Copper prices continued to rally Thursday, hitting a two-month high as big U.S. manufacturers say they're optimistic about the economy.
In other active trading, an extreme Russian drought supported wheat prices, which have rallied about 25 percent this month. Prices touched a 13-month high.
Copper for September delivery rose 7.15 cents, or 2.3 percent, to settle at $3.1645 a pound, hitting its highest price since May 14. They have risen nearly 6 percent this week.
Copper prices had peaked in January above $3.50 a pound, falling below $3 earlier this spring and summer as uncertainty about the recovery hit investors.
Industrial metals such as copper are used in manufacturing and construction. Strong economic growth would mean more production at factories and more building, boosting demand for the metal and its production.
George Gero, vice president at RBC Global Futures in New York, credited recent optimistic outlooks from big manufacturers for driving copper's gains.
Heavy machinery maker Caterpillar Inc. said Thursday that orders were growing and it would increase production in the second half of the year. It raised its profit outlook.
Other strong forecasts from UPS Inc., AT&T Inc. and 3M Co. Thursday helped drive the stock market higher as investors priced in better expectations for an economic recovery.
Automaker Fiat, which controls Chrysler, said Wednesday it posted a profit in the second quarter because of improved sales of farm equipment and trucks.
Copper is an important component of wiring and parts in autos, as well as telecommunications and industrial equipment.
Other metals contracts mostly edged higher as the dollar tumbled and stock prices rallied. A stronger dollar makes commodities that are based in dollars more expensive for foreign buyers.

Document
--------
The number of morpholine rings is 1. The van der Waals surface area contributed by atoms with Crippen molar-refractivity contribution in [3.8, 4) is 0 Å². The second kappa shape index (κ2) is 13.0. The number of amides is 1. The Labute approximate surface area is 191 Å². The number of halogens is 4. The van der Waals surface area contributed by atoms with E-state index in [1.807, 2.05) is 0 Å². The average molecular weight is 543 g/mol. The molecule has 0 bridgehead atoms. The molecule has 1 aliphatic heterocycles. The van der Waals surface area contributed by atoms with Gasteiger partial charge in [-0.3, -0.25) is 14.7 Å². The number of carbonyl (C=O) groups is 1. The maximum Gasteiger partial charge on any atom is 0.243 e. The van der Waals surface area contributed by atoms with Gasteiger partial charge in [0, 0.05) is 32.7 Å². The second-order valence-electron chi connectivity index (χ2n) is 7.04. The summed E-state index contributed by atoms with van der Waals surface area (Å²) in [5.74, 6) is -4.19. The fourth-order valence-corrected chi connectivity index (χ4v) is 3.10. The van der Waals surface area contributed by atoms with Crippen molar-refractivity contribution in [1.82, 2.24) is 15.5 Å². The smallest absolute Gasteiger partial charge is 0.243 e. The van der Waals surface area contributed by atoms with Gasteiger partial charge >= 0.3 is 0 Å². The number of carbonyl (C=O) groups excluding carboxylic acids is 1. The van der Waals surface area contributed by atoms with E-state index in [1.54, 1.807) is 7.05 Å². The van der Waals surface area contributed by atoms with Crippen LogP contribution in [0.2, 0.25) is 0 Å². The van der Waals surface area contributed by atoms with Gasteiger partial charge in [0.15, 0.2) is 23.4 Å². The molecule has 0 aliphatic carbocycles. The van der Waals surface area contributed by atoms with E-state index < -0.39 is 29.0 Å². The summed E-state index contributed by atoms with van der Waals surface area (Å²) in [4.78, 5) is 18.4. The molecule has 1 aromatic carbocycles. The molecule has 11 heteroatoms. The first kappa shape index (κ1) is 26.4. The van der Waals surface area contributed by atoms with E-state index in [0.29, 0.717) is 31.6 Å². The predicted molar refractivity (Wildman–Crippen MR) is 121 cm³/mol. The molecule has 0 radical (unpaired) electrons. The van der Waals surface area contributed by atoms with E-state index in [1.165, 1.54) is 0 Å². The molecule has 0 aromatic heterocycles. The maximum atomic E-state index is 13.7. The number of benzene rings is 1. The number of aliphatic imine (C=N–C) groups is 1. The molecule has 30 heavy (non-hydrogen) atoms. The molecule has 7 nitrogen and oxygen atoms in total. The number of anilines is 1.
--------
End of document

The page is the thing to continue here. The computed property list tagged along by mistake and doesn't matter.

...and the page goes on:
Silver for September delivery rose 31.7 cents, or 1.8 percent, to end at $18.120 an ounce, while September palladium gained $4.75 to settle at $456.90 an ounce. October platinum ended almost flat, however, dipping 40 cents to settle at $1,529.40 an ounce.
Gold for August delivery rose $3.80 to settle at $1,195.60 an ounce.
Wheat prices also continued to rally as weather forecasters saw no end in sight to the drought hitting Russia, Ukraine and Kazakhstan. Russia is suffering its worst drought in 130 years, which has already destroyed 20 percent of the country's grain crop. Russia is the world's No. 3 wheat exporter.
"As long as the crop is getting smaller, the price is probably going to keep advancing," said Richard Feltes, director of commodity research for MF Global in Chicago. The U.S. is expected to have a strong crop this year, while Canada got hit by extremely wet weather and Russia is suffering from the drought.
"We should start to get more export business," said Jason Ward, an analyst with Northstar Commodity in Minneapolis. "For a U.S. producer, it's probably the best thing you could ask for: A good crop potential and a price that continues to rally."
Wheat for September delivery rose 8.25 cents, or 1.4 percent, to $5.965 a bushel. Prices have risen about 25 percent in July, and hit their highest level Thursday since June 2009.
Some don't expect the rally to last, however, since there is plenty of wheat supply in the U.S.
In other agricultural futures, corn for September delivery fell 3.25 cents to $3.765 a bushel, while soybeans for November delivery gained 1 cent to $9.795 a bushel.
Energy prices got a boost from the positive earnings reports as well as a developing tropical storm that could hit the Gulf of Mexico this weekend.
Benchmark crude for September delivery jumped more than $2.74, or 3.6 percent, to settle at $79.30 a barrel on the New York Mercantile Exchange.
Other energy contracts also veered higher. Natural gas gained 13 cents at to settle at $4.643 per 1,000 cubic feet; heating oil rose 7.32 cents to settle at $2.0624 a gallon and gasoline added 7.88 cents to settle at $2.1466 a gallon.